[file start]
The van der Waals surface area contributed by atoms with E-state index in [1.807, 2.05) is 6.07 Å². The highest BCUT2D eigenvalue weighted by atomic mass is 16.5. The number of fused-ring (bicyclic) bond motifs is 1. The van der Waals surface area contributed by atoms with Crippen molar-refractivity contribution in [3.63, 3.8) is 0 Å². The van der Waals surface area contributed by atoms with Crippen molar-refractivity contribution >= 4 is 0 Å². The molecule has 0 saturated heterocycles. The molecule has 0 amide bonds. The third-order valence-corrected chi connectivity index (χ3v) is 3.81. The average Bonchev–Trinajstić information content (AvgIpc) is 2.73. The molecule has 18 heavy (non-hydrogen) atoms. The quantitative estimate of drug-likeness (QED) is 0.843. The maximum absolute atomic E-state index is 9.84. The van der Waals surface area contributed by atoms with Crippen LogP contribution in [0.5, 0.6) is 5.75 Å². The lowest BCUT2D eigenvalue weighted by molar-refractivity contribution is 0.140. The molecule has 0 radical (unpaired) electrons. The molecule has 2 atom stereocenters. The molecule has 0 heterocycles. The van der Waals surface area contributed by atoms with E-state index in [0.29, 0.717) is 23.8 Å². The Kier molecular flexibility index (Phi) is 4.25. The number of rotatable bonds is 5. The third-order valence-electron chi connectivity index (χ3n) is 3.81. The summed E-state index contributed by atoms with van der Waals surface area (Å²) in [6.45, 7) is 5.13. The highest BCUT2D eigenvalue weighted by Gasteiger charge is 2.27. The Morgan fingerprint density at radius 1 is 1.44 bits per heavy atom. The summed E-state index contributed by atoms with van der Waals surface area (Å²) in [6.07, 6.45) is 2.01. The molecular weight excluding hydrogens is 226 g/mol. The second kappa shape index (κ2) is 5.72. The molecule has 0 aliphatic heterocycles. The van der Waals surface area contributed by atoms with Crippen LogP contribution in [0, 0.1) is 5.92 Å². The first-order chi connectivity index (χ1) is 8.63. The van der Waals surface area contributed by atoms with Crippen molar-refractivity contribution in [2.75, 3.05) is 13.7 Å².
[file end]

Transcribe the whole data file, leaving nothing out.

The van der Waals surface area contributed by atoms with E-state index in [1.807, 2.05) is 6.07 Å². The highest BCUT2D eigenvalue weighted by atomic mass is 16.5. The number of fused-ring (bicyclic) bond motifs is 1. The van der Waals surface area contributed by atoms with Crippen molar-refractivity contribution in [3.63, 3.8) is 0 Å². The van der Waals surface area contributed by atoms with Crippen molar-refractivity contribution >= 4 is 0 Å². The molecule has 0 saturated heterocycles. The molecule has 0 amide bonds. The third-order valence-corrected chi connectivity index (χ3v) is 3.81. The average Bonchev–Trinajstić information content (AvgIpc) is 2.73. The molecule has 18 heavy (non-hydrogen) atoms. The quantitative estimate of drug-likeness (QED) is 0.843. The maximum absolute atomic E-state index is 9.84. The van der Waals surface area contributed by atoms with Crippen LogP contribution in [0.5, 0.6) is 5.75 Å². The lowest BCUT2D eigenvalue weighted by molar-refractivity contribution is 0.140. The molecule has 0 radical (unpaired) electrons. The molecule has 2 atom stereocenters. The molecule has 0 heterocycles. The van der Waals surface area contributed by atoms with E-state index in [0.29, 0.717) is 23.8 Å². The Kier molecular flexibility index (Phi) is 4.25. The number of rotatable bonds is 5. The third-order valence-electron chi connectivity index (χ3n) is 3.81. The summed E-state index contributed by atoms with van der Waals surface area (Å²) in [6.45, 7) is 5.13. The highest BCUT2D eigenvalue weighted by Gasteiger charge is 2.27. The Morgan fingerprint density at radius 1 is 1.44 bits per heavy atom. The summed E-state index contributed by atoms with van der Waals surface area (Å²) in [6.07, 6.45) is 2.01. The molecular weight excluding hydrogens is 226 g/mol. The second kappa shape index (κ2) is 5.72. The molecule has 0 aliphatic heterocycles. The van der Waals surface area contributed by atoms with Crippen LogP contribution in [0, 0.1) is 5.92 Å². The first-order chi connectivity index (χ1) is 8.63. The van der Waals surface area contributed by atoms with Crippen molar-refractivity contribution in [2.75, 3.05) is 13.7 Å².